Owners of the Nintendo 64 back in 1995 longed for their first showcase game – one that could be used to show off their expensive investment in Nintendo’s new hardware.
After a little wait, Super Mario 64 came along and it ticked all the boxes of the platform’s starved gamers and more. What made the N64 unique at the time was its rather unusual controller with a ‘3D’ analogue stick on the centre prong with all manner of button formations in support. Super Mario 64 was developed around the pad with the analogue stick used to control Mario in a 3D space within a fantastical colourful world.
The back-story is typical Ninty. Bowser has imprisoned Princess Peach in her castle. Controlling the titular Italian plumber you must gain access to the castle’s deepest recesses by collecting power stars that gradually open areas that were previously un-accessible – three floors, a basement, a moat and a courtyard all require searching in the quest to rescue the princess.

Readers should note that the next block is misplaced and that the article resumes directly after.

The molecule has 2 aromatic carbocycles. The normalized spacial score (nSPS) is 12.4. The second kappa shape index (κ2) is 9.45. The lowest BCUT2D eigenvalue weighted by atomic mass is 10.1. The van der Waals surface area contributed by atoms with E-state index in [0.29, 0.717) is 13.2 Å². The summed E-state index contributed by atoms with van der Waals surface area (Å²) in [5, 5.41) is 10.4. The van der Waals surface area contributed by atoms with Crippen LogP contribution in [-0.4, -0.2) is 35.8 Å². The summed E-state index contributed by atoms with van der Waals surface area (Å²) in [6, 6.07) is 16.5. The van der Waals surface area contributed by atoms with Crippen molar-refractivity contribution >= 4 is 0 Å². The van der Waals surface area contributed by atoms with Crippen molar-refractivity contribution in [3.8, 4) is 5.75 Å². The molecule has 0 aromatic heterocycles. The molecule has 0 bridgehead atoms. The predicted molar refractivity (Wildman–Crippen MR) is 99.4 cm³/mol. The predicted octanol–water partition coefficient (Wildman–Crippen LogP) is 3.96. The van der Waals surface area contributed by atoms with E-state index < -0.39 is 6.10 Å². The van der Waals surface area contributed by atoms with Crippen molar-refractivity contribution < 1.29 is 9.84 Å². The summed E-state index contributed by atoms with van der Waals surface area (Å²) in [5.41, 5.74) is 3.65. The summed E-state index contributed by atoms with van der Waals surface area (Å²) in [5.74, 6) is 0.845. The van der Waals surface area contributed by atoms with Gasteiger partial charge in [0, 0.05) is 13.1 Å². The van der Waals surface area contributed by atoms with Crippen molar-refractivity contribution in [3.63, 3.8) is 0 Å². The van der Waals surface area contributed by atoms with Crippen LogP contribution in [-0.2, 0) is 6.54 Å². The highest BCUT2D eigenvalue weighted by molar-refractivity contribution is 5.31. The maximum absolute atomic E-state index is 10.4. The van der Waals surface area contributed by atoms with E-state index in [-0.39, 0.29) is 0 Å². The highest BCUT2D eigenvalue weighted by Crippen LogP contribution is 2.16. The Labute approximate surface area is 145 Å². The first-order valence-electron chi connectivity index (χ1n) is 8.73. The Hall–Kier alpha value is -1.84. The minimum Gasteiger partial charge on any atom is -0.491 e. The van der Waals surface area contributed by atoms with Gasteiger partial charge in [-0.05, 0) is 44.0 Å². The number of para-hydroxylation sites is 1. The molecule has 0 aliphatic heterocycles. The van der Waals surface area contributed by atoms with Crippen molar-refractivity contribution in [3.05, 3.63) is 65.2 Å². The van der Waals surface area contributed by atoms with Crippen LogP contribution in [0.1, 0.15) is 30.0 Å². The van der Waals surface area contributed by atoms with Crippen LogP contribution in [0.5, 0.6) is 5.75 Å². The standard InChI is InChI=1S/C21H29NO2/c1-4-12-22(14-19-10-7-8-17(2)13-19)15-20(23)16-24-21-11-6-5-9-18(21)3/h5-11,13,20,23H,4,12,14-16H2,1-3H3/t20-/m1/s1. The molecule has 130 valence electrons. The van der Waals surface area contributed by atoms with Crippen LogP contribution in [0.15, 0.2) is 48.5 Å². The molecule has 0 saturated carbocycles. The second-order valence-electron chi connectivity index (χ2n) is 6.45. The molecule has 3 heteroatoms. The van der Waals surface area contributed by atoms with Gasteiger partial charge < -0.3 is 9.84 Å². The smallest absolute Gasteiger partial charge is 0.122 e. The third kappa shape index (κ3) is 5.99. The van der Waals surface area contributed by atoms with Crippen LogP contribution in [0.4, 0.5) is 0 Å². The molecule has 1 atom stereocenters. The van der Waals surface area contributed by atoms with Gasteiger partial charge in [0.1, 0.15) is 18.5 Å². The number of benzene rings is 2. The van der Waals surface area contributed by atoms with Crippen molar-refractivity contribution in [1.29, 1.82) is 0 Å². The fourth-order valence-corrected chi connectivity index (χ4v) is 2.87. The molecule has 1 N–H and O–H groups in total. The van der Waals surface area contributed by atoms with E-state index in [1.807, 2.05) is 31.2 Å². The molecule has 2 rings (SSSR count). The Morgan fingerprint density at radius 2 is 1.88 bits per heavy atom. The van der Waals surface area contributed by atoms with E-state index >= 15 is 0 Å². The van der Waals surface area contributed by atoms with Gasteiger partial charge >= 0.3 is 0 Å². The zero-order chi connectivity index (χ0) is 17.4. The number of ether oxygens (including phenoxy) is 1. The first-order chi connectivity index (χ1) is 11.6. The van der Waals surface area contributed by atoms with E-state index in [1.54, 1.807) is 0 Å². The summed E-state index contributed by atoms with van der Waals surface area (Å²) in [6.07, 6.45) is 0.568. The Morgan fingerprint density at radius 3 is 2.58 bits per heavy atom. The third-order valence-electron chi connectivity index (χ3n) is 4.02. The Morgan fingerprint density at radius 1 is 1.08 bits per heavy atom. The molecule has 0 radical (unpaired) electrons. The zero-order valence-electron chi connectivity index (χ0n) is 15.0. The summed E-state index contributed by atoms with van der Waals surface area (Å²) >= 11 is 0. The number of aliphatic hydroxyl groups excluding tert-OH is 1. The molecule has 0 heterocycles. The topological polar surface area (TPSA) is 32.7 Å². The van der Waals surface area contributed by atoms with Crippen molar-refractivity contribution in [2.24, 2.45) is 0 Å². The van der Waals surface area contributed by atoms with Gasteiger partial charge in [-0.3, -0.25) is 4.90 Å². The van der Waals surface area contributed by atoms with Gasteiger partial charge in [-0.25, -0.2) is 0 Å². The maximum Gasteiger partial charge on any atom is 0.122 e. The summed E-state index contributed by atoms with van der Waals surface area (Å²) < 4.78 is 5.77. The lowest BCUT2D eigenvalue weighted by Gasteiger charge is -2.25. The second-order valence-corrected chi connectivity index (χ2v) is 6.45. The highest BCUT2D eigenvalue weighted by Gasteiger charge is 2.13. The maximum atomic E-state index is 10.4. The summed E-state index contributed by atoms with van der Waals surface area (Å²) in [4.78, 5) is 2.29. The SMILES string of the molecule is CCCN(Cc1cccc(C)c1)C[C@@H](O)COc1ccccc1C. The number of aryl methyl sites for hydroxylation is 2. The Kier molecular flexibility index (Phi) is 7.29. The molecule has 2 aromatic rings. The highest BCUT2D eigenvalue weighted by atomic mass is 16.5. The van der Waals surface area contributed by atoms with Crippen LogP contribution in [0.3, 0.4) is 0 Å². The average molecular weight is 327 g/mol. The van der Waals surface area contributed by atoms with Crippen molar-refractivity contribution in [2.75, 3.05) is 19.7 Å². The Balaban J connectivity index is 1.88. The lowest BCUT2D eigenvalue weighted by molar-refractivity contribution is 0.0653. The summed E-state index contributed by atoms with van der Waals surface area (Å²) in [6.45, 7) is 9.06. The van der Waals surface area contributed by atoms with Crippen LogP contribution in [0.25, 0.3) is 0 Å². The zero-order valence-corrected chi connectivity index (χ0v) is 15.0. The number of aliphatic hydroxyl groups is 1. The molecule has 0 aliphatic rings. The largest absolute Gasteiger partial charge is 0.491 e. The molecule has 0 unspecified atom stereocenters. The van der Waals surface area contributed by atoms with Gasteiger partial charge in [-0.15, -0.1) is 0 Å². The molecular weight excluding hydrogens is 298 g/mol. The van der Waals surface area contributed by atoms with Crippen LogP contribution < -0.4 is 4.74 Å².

Though a little dated graphically (it has been out a while), Super Mario 64 still has oodles of charm, atmosphere and playability. This is a title that all emulators of the Nintendo 64 want to get right and it appears on many of the little handheld consoles, such as the Anbernic range, to show off what the console and emulator can do.
There have been many sequels from the Nintendo camp to Mario 64, but as always, it can be argued that the original is the best and one to go to, even though the graphics on the N64 do present the game a little blurred - a charm of the host system we have all grown to love.
This article first appeared in the very first issue of Fusion magazine that you can buy right here: